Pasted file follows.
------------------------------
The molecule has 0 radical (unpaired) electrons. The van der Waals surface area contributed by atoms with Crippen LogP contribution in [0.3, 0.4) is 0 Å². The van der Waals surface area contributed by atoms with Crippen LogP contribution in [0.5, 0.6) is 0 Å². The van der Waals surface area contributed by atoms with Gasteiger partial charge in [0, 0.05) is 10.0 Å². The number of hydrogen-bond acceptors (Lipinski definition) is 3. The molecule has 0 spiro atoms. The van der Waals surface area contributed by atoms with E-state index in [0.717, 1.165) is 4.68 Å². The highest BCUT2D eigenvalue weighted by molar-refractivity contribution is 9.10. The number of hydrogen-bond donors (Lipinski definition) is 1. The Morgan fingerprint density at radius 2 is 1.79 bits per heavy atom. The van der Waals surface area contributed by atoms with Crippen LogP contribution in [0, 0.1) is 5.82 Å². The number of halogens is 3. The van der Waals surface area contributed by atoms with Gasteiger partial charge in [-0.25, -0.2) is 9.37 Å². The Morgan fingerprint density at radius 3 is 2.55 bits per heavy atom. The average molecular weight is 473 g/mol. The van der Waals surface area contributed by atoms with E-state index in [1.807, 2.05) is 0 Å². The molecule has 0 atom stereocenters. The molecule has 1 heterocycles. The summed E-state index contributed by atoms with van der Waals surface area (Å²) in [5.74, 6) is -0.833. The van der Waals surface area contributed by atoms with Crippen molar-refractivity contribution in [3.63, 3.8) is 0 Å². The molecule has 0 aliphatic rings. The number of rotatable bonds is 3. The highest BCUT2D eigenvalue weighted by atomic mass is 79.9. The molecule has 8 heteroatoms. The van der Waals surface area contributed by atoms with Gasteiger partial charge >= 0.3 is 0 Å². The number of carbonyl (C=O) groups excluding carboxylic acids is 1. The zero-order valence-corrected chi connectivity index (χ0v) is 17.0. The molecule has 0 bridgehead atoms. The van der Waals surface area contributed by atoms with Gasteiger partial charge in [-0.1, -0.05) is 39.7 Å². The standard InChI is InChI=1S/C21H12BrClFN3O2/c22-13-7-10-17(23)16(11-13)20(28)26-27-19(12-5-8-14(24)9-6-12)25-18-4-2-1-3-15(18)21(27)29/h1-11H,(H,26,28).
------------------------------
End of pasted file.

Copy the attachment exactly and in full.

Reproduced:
The molecule has 0 radical (unpaired) electrons. The van der Waals surface area contributed by atoms with Crippen LogP contribution in [0.3, 0.4) is 0 Å². The van der Waals surface area contributed by atoms with Crippen LogP contribution in [0.5, 0.6) is 0 Å². The van der Waals surface area contributed by atoms with Gasteiger partial charge in [0, 0.05) is 10.0 Å². The number of hydrogen-bond acceptors (Lipinski definition) is 3. The molecule has 0 spiro atoms. The van der Waals surface area contributed by atoms with E-state index in [0.717, 1.165) is 4.68 Å². The highest BCUT2D eigenvalue weighted by molar-refractivity contribution is 9.10. The number of hydrogen-bond donors (Lipinski definition) is 1. The Morgan fingerprint density at radius 2 is 1.79 bits per heavy atom. The van der Waals surface area contributed by atoms with Crippen LogP contribution in [0, 0.1) is 5.82 Å². The number of halogens is 3. The van der Waals surface area contributed by atoms with Gasteiger partial charge in [-0.25, -0.2) is 9.37 Å². The Morgan fingerprint density at radius 3 is 2.55 bits per heavy atom. The average molecular weight is 473 g/mol. The van der Waals surface area contributed by atoms with E-state index in [1.807, 2.05) is 0 Å². The molecule has 0 atom stereocenters. The molecule has 1 heterocycles. The summed E-state index contributed by atoms with van der Waals surface area (Å²) in [5.74, 6) is -0.833. The van der Waals surface area contributed by atoms with Crippen molar-refractivity contribution in [3.63, 3.8) is 0 Å². The molecule has 0 aliphatic rings. The number of rotatable bonds is 3. The highest BCUT2D eigenvalue weighted by atomic mass is 79.9. The molecule has 8 heteroatoms. The van der Waals surface area contributed by atoms with Gasteiger partial charge >= 0.3 is 0 Å². The number of carbonyl (C=O) groups excluding carboxylic acids is 1. The zero-order valence-corrected chi connectivity index (χ0v) is 17.0. The molecule has 0 bridgehead atoms. The van der Waals surface area contributed by atoms with Gasteiger partial charge in [-0.1, -0.05) is 39.7 Å². The standard InChI is InChI=1S/C21H12BrClFN3O2/c22-13-7-10-17(23)16(11-13)20(28)26-27-19(12-5-8-14(24)9-6-12)25-18-4-2-1-3-15(18)21(27)29/h1-11H,(H,26,28).